Butterflies & Tea

Just last week, I had three visitors come to Happy Tails to bring me a gift!  Danielle Nicole and her two sons dropped in to bring me three samples of a new line of natural tea that Hummingbird Homestead will soon be selling in several London stores… and my artwork is being used to brand their ‘White Noise’ tea!

Danielle’s husband, Albert Agar, and I met in the spring of 2014 while I was running for Mayor of London!  Because a part of my campaign was to bring local manufacturing back to London, Albert wanted to learn more and soon we became good acquaintances.  Albert and Danielle created Hummingbird Homestead and they make a variety of products that they sell in London and area stores, craft fairs and other markets.

Last summer, our paths crossed again, as my family was enjoying an afternoon in the Wortley Village, attending the Gathering on the Green crafters market.  I learned that Albert had recently started making different kinds of tea and they were looking for art created by local artists to decorate their products.  A short while later, I had emailed several images of my paintings to them and now my painting entitled ‘Greats of the Grass’ graces their new tea product!

White Noise will be hitting the markets in another month or so and Danielle was excited to tell me that they will be attaching Milkweed seed packets to the tea.  Monarch Butterflies need Milkweed to survive, and since it’s a painting of a Monarch on the tea packaging, this is a great way to get people involved in helping these beautiful creatures, while also supporting a local family business!!

The story behind the artwork began about a decade ago…

Greats of the Grass
20” x 30”
Acrylic Paint on Canvas
London, ON
Instructed by Jim Kogelheide
Painted by the Grade 7-8 class
at Victoria Public School

With the support of the OAC – Ontario Arts Council – I was able to bring one of my dreams to life.  I had created an art program for students called ‘Art For Earth’.  In 2008, I was teaching this program in three London elementary schools.  Each month, I would visit one class in each of the three schools and we would learn about an environmental issue (the problems and the solutions) and then we would spend a few afternoons learning how to paint, while we created a painting based on that month’s subject.

This particular class was all about grasslands!  We learned how important they are, how few are remaining due to farming and what people are doing to try to reintroduce this habitat back to our region.

I would work with 2 or 3 students at one time, for about an hour and we would get a small bit of the painting completed.  The next hour saw me teaching another 2 or 3 students how to paint and after three afternoons our painting was finished.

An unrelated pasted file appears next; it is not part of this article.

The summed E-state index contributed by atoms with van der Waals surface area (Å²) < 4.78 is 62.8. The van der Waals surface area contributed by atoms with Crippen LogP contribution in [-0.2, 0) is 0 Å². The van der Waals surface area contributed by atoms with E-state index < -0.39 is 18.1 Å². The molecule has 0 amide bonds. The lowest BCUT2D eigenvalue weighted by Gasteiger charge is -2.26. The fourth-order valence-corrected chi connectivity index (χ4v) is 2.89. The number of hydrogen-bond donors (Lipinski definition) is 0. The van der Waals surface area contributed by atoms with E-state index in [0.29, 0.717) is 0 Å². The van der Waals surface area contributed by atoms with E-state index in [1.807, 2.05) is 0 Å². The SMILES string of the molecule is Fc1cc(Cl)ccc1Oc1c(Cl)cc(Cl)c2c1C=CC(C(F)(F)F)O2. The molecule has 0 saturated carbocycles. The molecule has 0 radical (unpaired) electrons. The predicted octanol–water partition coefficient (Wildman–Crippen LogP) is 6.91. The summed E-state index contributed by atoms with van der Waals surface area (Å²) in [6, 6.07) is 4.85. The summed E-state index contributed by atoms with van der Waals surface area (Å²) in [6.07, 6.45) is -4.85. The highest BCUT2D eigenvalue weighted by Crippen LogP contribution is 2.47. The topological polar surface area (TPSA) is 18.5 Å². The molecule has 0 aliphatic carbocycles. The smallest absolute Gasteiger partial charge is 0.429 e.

One of the topics being discussed with the creation of this painting was ‘depth of field’.  This is a term mostly associated with photography as depth of field is the area in the photograph that is to be in focus.  In terms of painting, I wanted to show how artists can create the illusion of distance.

Things that are close to us have lots of rich and dark colours and we can easily see textures in whatever we are looking at – buildings, trees, etc.  When that same item is a bit further away, we don’t see as much texture and the colours aren’t as bright.  This is simply a natural phenomenon about distance.

If you look at this painting, you’ll notice that the grass in the foreground has many strong colours.  The next section of grass has fewer colours and a bit of white was added to each colour used.  The next section of grass has even fewer colours and, again, white was added to the paints to lighten them up.  The last section of grass is the lightest and we used only one colour of paint in this area.

After this painting was completed, it hung in the students’ classroom until the end of the year.  Then the painting went into an auction to raise money for the next year’s school programs.  In most cases, it was the teacher of the class that created the painting, who ended up buying the painting.  I believe that this painting is still hanging in the Victoria Public School.

Another part of this Art For Earth program is to give the students an opportunity to be creative in their own unique ways.  To do this, I created a simple colour contest to give the students a chance to win a fun prize.

The colouring contest was designed to give the students an understanding about how our Earth is existing in outer space, spinning around in the vastness of the universe.  By giving the students a chance to expand their awareness about how precious and unique our planet is, I am hopeful that they will realize that we are the only ones that can protect and heal our global environments.

The future of our world lies in our childrens’ hands and it is only by teaching and guiding them that they will learn to appreciate the miracle of life, so that they can become inspired to look for new ways to move forward through time.  Our industrial world is struggling to survive as it grasps at the last reservoirs of fossil fuels.  What will a post-industrial world look like and how will people be living their lives?

I can’t answer that question… but I do know that if we teach our children about our Earth’s struggles, in positive ways, that we will allow our children to grow their imaginations and grow their resolve to stand up to all the challenges that they will be facing.

Jim Kogelheide
March 2017


  1. Jim, the "Greats of the Grass" painting is just beautiful, and I'm so proud to say that it has been hanging in my classroom at Victoria Public School since the day my students painted it, and then I purchased it back in 2008. I love how it is being wonderfully portrayed on this new tea. How appropriate! Maria Vieira

    1. So glad that you like how it's being used! It's interesting how an event in 2008 has shaped an event in 2017!!! :)